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"Working" at the Dog Kennel

Years ago we used to board our dogs at a local kennel.  The owner,  a Veteran, built his dream retirement facility where he can breed dogs, take in dogs for the day, offer training classes, grooming and boarding.  Grace has always loved dogs and was desperate to work there.  He told her she could...when she was older.  
Now she is older and perfectly capable of doing manual labor.  Most animal organizations here would never let a 13 year old volunteer because of liability issues.  When she was 7 or 8, I had the hardest time finding a rescue to let her work even though I accompanied her.  The shelter won’t let kids under 18 volunteer and honestly, with her empathy for animals, I am afraid the shelter would just break her heart.  This is a private facility and each of these dogs is loved and owned.  They are just visiting, not residents looking for a new home.
Grace bravely asked if she could work and the owner said yes and so began Grace’s next adventure in volunteering.  This one is tuckering her out.  With a rise time of 5:45am she is beginning to understand what her peers feel like every day.  We are out the door at 6:45 and arrive at the kennel by 7:00am.  She can only work on the weekends because there is no way on earth I would wake Miss Lilah up that early and drag her out with us.  No way!  Unlike Grace, she is not an early riser.  Grace willingly gave up 6 hours over 4th of July weekend and really enjoyed her time.
From what I gather she:
  • relocated the dogs from the inside kennels to the outside kennels careful to maintain proper order.
  • Bleached and hosed and wiped down the inside kennels.  In the future Grace will not be working with bleach, but will use the hose and participate in the wiping down.  I felt she was just too young to be working with such a toxic substance.  We do not keep bleach in the house and she has no experience in its proper usage.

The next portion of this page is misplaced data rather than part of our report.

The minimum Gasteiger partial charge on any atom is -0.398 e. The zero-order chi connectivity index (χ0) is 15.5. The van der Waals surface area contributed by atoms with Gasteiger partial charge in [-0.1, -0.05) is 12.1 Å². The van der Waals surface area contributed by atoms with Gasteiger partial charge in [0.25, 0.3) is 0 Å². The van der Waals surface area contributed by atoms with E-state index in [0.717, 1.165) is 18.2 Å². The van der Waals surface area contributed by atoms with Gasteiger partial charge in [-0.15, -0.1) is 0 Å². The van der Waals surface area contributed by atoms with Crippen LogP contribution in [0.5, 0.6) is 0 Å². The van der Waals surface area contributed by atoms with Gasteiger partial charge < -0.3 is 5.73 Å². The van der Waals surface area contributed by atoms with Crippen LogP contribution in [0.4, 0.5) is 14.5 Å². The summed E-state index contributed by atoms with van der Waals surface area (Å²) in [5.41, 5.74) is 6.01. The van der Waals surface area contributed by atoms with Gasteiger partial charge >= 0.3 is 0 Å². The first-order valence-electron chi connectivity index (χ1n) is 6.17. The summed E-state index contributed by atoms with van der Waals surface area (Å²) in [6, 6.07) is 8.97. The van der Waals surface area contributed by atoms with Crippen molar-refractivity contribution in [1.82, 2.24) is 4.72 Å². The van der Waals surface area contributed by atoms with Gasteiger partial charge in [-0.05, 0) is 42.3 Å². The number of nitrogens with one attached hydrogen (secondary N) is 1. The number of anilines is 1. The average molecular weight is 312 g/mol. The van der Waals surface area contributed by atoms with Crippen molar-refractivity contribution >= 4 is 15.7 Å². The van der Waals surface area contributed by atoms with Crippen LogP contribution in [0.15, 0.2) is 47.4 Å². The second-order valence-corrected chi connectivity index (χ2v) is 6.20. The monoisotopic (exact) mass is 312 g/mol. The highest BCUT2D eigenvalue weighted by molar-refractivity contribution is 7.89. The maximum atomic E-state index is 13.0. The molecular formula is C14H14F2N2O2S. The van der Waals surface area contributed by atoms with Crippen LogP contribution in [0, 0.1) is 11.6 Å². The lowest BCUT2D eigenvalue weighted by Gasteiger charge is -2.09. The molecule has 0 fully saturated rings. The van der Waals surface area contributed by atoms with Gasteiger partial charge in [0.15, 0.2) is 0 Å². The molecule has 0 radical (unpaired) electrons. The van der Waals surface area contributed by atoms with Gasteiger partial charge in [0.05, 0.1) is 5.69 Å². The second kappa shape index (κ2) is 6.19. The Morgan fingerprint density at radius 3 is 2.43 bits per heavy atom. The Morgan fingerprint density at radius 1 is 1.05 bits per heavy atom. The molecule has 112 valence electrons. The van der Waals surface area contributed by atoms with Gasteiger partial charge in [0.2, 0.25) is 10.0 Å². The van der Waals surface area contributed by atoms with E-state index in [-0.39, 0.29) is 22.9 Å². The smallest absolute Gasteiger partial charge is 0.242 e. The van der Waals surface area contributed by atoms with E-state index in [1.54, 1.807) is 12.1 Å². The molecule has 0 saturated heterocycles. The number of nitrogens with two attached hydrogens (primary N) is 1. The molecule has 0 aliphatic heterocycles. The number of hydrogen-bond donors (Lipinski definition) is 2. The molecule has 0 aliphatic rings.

• Walked dogs
  • Moved dogs back indoors

She interacted with adorable little balls of fluff, had her heart tugged on by a golden retriever, was a bit intimidated with the pitt bulls and thinks she wants her next dog to be a giant schnauzer.  
I want my girls to understand work.  Grace gets mad that I call it work and we have a little white board battle going on between labeling her time work vs. volunteering.  What she is doing is manual labor.  She would be paid minimum wage if she were old enough.  So many kids are graduating high school, college even, without ever having held a job.  They do not understand how pushing a mop taxes one back or how carrying buckets of water is very very heavy.  Grace is beginning to explore a future separate from meteorology.  She would like to possibly take the dog grooming certification course when she is an older teen and she admires what her “boss” has done with his life.  He turned his dream into a reality.  If Grace stays with this, I hope she gets experience with the other aspects of this business.  
When asked if this was a reward system for a new pet, I laughed and said it most certainly is not.  This is a life experience and something she wants to learn more about as a possible career choice.  I could definitely see Grace working with children, using her love and talent for sign language, and owning a therapy dog.  I always tell her I think she would be a wonderful music teacher for children with special needs.  Or a musical therapist.   There are so many possibilities.  I am happy to help her explore this avenue and am excited where it could lead her....


  1. Working with animals is so much fun but also so much hard work. I worked in an animal hospital for 17 years and loved just about every minute of it. Some times were heartbreaking and others were joyous. My Grace could easily lean in that direction as well. The time she has spent volunteering at the no kill shelter in our community has been well worth the early mornings.

  2. It is a great experience for her but that IS early! :) I hope she continues to love it!


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